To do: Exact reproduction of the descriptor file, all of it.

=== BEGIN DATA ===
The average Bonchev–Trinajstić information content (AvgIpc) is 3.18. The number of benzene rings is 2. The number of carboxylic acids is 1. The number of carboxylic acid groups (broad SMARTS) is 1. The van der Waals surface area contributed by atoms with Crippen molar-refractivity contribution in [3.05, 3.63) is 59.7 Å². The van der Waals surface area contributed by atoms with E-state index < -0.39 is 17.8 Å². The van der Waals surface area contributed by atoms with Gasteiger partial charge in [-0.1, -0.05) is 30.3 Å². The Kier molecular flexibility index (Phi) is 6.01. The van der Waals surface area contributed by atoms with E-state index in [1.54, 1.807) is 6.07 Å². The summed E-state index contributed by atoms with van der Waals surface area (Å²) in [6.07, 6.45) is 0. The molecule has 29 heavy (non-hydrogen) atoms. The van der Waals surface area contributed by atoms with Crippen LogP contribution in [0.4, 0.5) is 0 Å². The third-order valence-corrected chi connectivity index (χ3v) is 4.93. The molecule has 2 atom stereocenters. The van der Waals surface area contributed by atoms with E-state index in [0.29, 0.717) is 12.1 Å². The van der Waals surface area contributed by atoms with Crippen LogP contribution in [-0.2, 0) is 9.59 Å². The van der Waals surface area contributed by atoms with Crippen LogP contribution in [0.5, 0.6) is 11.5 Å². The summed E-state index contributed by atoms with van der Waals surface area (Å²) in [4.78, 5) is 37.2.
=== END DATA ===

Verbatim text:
The average Bonchev–Trinajstić information content (AvgIpc) is 3.18. The number of benzene rings is 2. The number of carboxylic acids is 1. The number of carboxylic acid groups (broad SMARTS) is 1. The van der Waals surface area contributed by atoms with Crippen molar-refractivity contribution in [3.05, 3.63) is 59.7 Å². The van der Waals surface area contributed by atoms with E-state index < -0.39 is 17.8 Å². The van der Waals surface area contributed by atoms with Gasteiger partial charge in [-0.1, -0.05) is 30.3 Å². The Kier molecular flexibility index (Phi) is 6.01. The van der Waals surface area contributed by atoms with E-state index in [1.54, 1.807) is 6.07 Å². The summed E-state index contributed by atoms with van der Waals surface area (Å²) in [6.07, 6.45) is 0. The molecule has 29 heavy (non-hydrogen) atoms. The van der Waals surface area contributed by atoms with Crippen LogP contribution in [0.4, 0.5) is 0 Å². The third-order valence-corrected chi connectivity index (χ3v) is 4.93. The molecule has 2 atom stereocenters. The van der Waals surface area contributed by atoms with E-state index in [0.29, 0.717) is 12.1 Å². The van der Waals surface area contributed by atoms with Crippen LogP contribution in [-0.2, 0) is 9.59 Å². The van der Waals surface area contributed by atoms with Crippen LogP contribution in [0.5, 0.6) is 11.5 Å². The summed E-state index contributed by atoms with van der Waals surface area (Å²) in [4.78, 5) is 37.2.